It is good news that the joint program and development office (JPDO), formed recently at the direction of Transportation Secretary Norman Mineta, is crafting a national policy on air transportation. Many voices, among them mine when I served as president of NBAA, called for a vision and mission statement by the U.S.
Air Traffic Organization
The Bush Administration alarmed a number of people early last month when it proposed cutting the FAA’s facilities and equipment (F&E) funding by nearly $400 million in its budget request for fiscal year 2005.
Former Free Flight Phase 1 director Charles Keegan has been appointed vice president for operations planning in the FAA’s Air Traffic Management Organization (ATO), succeeding Norman Fujisaki, who is retiring. Keegan will continue as director of the Joint Planning and Development Office (JPDO), the interagency organization developing the long-term plan for the next-generation air transport system.
Tom Appleton retired as president and CEO of Piaggio America, effective January 28. He was replaced by Eric Hinson, a former U.S. Navy pilot and test director who has served in various senior executive roles. Appleton will remain non-executive chairman of Piaggio America and will continue to support parent company Piaggio Aero.
Whoever is named to succeed Russ Chew as COO of the FAA’s Air Traffic Organization (ATO) faces particular challenges as Congress debates controversial FAA funding proposals that would take place over the next decade and are scheduled to start in October. Chew, a former airline pilot who led the ATO since its inception in 2003, resigned last month.
Growing numbers of smaller aircraft are compounding the problems air navigation service providers face, senior officials told the Jane’s conference at last month’s ATC Maastricht 2005.
Last month, FAA COO Russell Chew told a standing-room-only audience at the annual conference of the U.S. Air Traffic Control Association that a widening gap between the falling income and rising expenses of the agency’s Air Traffic Organization (ATO) could reach a cumulative $8.2 billion over the next five years and he said the FAA must take positive actions to close this gap.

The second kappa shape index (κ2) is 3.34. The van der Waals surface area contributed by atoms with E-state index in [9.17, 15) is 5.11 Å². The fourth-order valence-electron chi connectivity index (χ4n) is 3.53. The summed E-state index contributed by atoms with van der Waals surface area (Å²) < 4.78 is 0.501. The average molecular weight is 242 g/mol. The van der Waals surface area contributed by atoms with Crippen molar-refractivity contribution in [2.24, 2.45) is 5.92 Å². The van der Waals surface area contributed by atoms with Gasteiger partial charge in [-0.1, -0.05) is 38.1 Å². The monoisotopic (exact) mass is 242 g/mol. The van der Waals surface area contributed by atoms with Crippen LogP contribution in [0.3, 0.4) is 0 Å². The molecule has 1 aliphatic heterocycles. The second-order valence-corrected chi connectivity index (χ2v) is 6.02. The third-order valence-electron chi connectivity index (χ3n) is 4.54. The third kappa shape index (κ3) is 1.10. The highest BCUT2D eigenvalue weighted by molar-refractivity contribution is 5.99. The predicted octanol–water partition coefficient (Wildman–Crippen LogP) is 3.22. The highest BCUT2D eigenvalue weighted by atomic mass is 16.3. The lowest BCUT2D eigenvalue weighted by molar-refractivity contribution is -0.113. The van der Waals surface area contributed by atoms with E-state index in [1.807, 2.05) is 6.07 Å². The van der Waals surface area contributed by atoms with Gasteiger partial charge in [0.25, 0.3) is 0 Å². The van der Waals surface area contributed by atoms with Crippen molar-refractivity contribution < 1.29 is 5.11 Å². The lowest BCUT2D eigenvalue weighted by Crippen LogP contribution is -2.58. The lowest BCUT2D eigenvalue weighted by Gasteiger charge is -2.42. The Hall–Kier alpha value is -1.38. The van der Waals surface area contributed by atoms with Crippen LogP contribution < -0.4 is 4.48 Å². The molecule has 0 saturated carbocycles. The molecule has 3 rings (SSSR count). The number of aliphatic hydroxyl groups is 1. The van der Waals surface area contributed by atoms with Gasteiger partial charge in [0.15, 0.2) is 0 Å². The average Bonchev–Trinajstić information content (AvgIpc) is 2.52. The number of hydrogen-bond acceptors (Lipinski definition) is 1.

Hoping to stave off a shortage of air traffic controllers caused by an expected wave of retirements, the FAA intends to hire 12,500 new controllers during the next 10 years and improve training so that candidates can become fully certified professional controllers more quickly.
H.R.2115, the House of Representatives’ “Vision 100–Century of Aviation Reauthorization Act,” was combined with S.842, the Senate’s “Aviation and Investment Act,” and was more commonly known as the FAA reauthorization bill. The bill made its tortuous way through the House and a joint conference committee, and it was finally approved by the Senate in late November. President Bush signed it on December 16.
Steve Brown took over as NBAA senior vice president of operations three months ago, but he is an old hand on the Washington scene. Before accepting the NBAA post, he served as a senior vice president of AOPA, president of the National Aeronautic Association, and most recently as FAA associate administrator for air traffic services and then vice president of operations planning in the FAA’s new Air Traffic Organization (ATO).